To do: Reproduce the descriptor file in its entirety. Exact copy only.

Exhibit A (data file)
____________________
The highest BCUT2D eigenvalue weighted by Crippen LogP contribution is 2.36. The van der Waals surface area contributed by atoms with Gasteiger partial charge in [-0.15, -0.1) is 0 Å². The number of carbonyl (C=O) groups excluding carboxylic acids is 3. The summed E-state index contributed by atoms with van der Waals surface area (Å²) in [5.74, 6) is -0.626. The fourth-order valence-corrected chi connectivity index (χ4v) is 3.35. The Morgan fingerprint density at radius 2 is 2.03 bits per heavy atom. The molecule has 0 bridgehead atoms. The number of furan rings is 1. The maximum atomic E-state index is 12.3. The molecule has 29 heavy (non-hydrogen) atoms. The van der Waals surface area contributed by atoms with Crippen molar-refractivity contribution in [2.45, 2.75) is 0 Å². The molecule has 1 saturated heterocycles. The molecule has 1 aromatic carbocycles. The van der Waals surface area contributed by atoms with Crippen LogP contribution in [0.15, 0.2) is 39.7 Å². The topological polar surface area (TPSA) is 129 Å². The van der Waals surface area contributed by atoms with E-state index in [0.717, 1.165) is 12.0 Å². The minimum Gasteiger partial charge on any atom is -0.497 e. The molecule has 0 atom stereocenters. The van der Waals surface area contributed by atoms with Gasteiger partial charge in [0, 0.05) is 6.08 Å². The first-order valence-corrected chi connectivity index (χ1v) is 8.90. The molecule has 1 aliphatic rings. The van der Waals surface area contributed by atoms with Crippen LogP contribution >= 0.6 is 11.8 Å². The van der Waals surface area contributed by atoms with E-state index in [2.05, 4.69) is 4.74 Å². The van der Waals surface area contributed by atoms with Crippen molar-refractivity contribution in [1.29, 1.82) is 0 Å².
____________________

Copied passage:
The highest BCUT2D eigenvalue weighted by Crippen LogP contribution is 2.36. The van der Waals surface area contributed by atoms with Gasteiger partial charge in [-0.15, -0.1) is 0 Å². The number of carbonyl (C=O) groups excluding carboxylic acids is 3. The summed E-state index contributed by atoms with van der Waals surface area (Å²) in [5.74, 6) is -0.626. The fourth-order valence-corrected chi connectivity index (χ4v) is 3.35. The Morgan fingerprint density at radius 2 is 2.03 bits per heavy atom. The molecule has 0 bridgehead atoms. The number of furan rings is 1. The maximum atomic E-state index is 12.3. The molecule has 29 heavy (non-hydrogen) atoms. The van der Waals surface area contributed by atoms with Crippen molar-refractivity contribution in [2.45, 2.75) is 0 Å². The molecule has 1 saturated heterocycles. The molecule has 1 aromatic carbocycles. The van der Waals surface area contributed by atoms with Crippen LogP contribution in [0.15, 0.2) is 39.7 Å². The topological polar surface area (TPSA) is 129 Å². The van der Waals surface area contributed by atoms with E-state index in [0.717, 1.165) is 12.0 Å². The minimum Gasteiger partial charge on any atom is -0.497 e. The molecule has 0 atom stereocenters. The van der Waals surface area contributed by atoms with Gasteiger partial charge in [0, 0.05) is 6.08 Å². The first-order valence-corrected chi connectivity index (χ1v) is 8.90. The molecule has 1 aliphatic rings. The van der Waals surface area contributed by atoms with Crippen LogP contribution >= 0.6 is 11.8 Å². The van der Waals surface area contributed by atoms with E-state index in [2.05, 4.69) is 4.74 Å². The van der Waals surface area contributed by atoms with Crippen molar-refractivity contribution in [1.29, 1.82) is 0 Å².